It's utterly captivating to live with caterpillars and chrysalides, to feel somehow a part of the transformation. Monarchs are so beautiful in every life stage, so extravagantly gorgeous, and so accessible. What a gift from nature.
It is a very powerful thing to "give" a chrysalis to a child, for the young one to watch and ponder. Phoebe and Liam name each one and rush to follow its progress. Phoebe hasn't even finished her pancakes here, interrupted by the slow undulation of her J-hung caterpillar and the excitement that surrounded photographing its emergence as a chrysalis. She's the one who noticed it undulating, and without her I'd have missed the whole thing as I stood at the stove flipping pancakes.
I lined the kids up to take their picture and Liam said, "Hold on!" and scurried off to make a sign. "Combo, My little guy."
They're pointing at "their" respective chrysalides. Phoebe named the caterpillar in her chrysalis O'Connor. Her current caterpillar is named Juliana. Juliana is in J as I write. Combo hatched out yesterday, and it's Combo I'll feature in the hatching series.
I'm not sure many of us naturalists, as Kathi pointed out, have the opportunity to really understand what happens between the caterpillar and chrysalis stages--we have this hazy idea that the caterpillar "turns into" a chrysalis or somehow spins a cocoon. Moth caterpillars that chrysalize (if that be a word) inside a cocoon spin the silk cocoon first and then shed their caterpillar skin inside the protective cocoon. We don't think of caterpillars having the ability to spin silk, but they do, and the giant silkworm moths take it to extremes.
Butterfly caterpillars tend to shed their skin and hang as a chrysalis, no cocoon involved. But they still produce silk, if only just to use as a sturdy, nearly unbreakable hanging system. The chrysalides tend to be cryptic, often brown or green. The monarch's chrysalis, I think, is the most beautiful of all.
Perhaps it is the bewitching seafoam color or the shining gold buttons that made me think a monarch chrysalis would make the most lovely pendant, but of course the means to do that evaded me. A gifted glass artist in Wisconsin thought the same thing, and set about making that thought a reality.
I first saw Jude Rose's work hanging around the prescient neck of my dear friend, naturalist Liz DeLuna Gordon. You may remember her wedding to naturalist Jeff Gordon
, in which my fairytale girl Phoebe dressed up as a luna moth
and Liam bore the (toy) train. Because Liz isn't the type to have a train dragging through the pine straw.
We certainly remember it.
So Jeff and Liz turn up at my Letters from Eden
art show opening at the Ned Smith Center for Nature and Art
in Pennsylvania last October, and Liz is wearing this jade-green glass chrysalis necklace, and I zooped over to her and touched the pendant, murmuring, "Where did you get this? Must have this! Must have this!" It was one of those moments when you realize that someone has had the same thought as you, but they've taken it and run with it and made something of it instead of idly musing about it.Bill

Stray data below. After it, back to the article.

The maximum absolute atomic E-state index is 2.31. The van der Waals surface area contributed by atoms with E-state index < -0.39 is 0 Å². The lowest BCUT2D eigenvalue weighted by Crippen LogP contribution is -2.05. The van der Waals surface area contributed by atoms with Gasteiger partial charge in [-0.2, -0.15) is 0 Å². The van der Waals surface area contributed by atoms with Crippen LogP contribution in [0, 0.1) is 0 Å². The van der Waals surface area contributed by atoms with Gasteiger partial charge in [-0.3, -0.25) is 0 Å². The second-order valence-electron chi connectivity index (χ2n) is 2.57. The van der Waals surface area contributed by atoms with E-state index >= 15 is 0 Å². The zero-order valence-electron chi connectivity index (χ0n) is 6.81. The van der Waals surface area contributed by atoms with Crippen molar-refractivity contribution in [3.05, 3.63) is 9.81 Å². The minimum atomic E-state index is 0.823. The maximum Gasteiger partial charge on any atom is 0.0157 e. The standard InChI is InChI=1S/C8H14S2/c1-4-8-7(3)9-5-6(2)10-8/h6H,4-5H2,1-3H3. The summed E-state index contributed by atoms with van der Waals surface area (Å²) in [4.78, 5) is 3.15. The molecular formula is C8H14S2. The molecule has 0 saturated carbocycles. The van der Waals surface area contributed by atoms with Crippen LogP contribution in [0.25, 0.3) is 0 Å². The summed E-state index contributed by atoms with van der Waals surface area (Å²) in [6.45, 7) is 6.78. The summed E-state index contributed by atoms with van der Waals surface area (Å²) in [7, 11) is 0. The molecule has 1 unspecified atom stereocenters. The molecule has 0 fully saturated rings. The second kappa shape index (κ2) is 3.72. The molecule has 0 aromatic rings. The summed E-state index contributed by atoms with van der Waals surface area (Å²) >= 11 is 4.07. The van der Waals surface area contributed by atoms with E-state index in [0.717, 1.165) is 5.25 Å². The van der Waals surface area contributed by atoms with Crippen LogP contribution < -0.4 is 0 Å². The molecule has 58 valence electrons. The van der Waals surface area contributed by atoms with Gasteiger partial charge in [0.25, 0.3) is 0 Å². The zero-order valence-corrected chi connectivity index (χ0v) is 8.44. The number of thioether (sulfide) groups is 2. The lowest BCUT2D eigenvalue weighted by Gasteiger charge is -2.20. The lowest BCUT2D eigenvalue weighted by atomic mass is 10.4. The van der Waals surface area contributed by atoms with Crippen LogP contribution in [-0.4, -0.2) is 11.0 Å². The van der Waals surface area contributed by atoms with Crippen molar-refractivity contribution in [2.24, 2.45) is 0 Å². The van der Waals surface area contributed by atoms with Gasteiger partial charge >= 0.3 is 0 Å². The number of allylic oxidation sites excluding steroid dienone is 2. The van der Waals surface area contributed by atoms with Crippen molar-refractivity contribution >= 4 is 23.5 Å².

noticed, and with Liz and Jeff's help, he got me one in time for Christmas. He's good that way.
I wore it once, and put it in my pocket prior to taking a shower. Threw the pants in the washer, then the dryer. The pendant, so longed for, so beautiful, emerged chipped and bashed, basically toasted. It is made of glass, after all.
Ashamed and abashed, I emailed its creator, Jude Rose
. I explained what I'd done, how crushed I was at my own stupidity. I sent her some jpegs of paintings I'd done of the monarch's chrysalis transformation, so she could see I wasn't just a careless lummox. I was a creative careless lummox.
I asked if she might repair the damaged pendant. And, bless her generous heart, she suggested a barter --of a signed copy of Letters from Eden
and one of my limited-edition prints for a brand new chrysalis pendant.
Jude went into the studio and fired up her blowtorch to make a chrysalis especially for me. She emailed me to tell me the piece was done. "You must have really good nature karma, because this chrysalis is one of the best I've ever done. It just made itself."
I've taken good care of it, never again putting it in my pocket, and here it is, hanging with two real chrysalides. I love this pendant so much, and everywhere I go, people ask me where I got it, who made it. It's delightful to find how many people recognize it as a monarch chrysalis, and they all ask, "Is that REAL?" Well, I guess it's a fair question, because the Science Chimp has been known to use cast-off cicada skins as earrings and brooches...
Go see Jude Rose at Ancient Child Studios
, drop a heavy hint to your significant other, or just up and get one for yourself. I find wearing it empowering--it is such a symbol of rebirth and change. Rebirth and change--essential skills for women everywhere. Men, too. And it's imbued with the beautiful spirit of its creator, who looked at a chrysalis and somehow figured out how to replicate its shimmering color and delicate beauty in glass and gold.
Should you fall for this pendant as I did, tell Jude I sent you. She's the mother of twin toddlers, and can't do the kind of production she once did, but she tells me she's up to the challenge of making a chrysalis just for you. Let's hear it for artists who are also moms
**. They do the neatest things, despite it, and, I've discovered, because
**This links to the plot summary of a brand new film I'm dying to see, because Margaret says it's wonderful.
Waiting waiting waiting for it to come out on DVD, 'cuz it ain't coming to the Pioneer Cinema.
Labels: Ancient Child Studios, glass chrysalis pendant, Jude Rose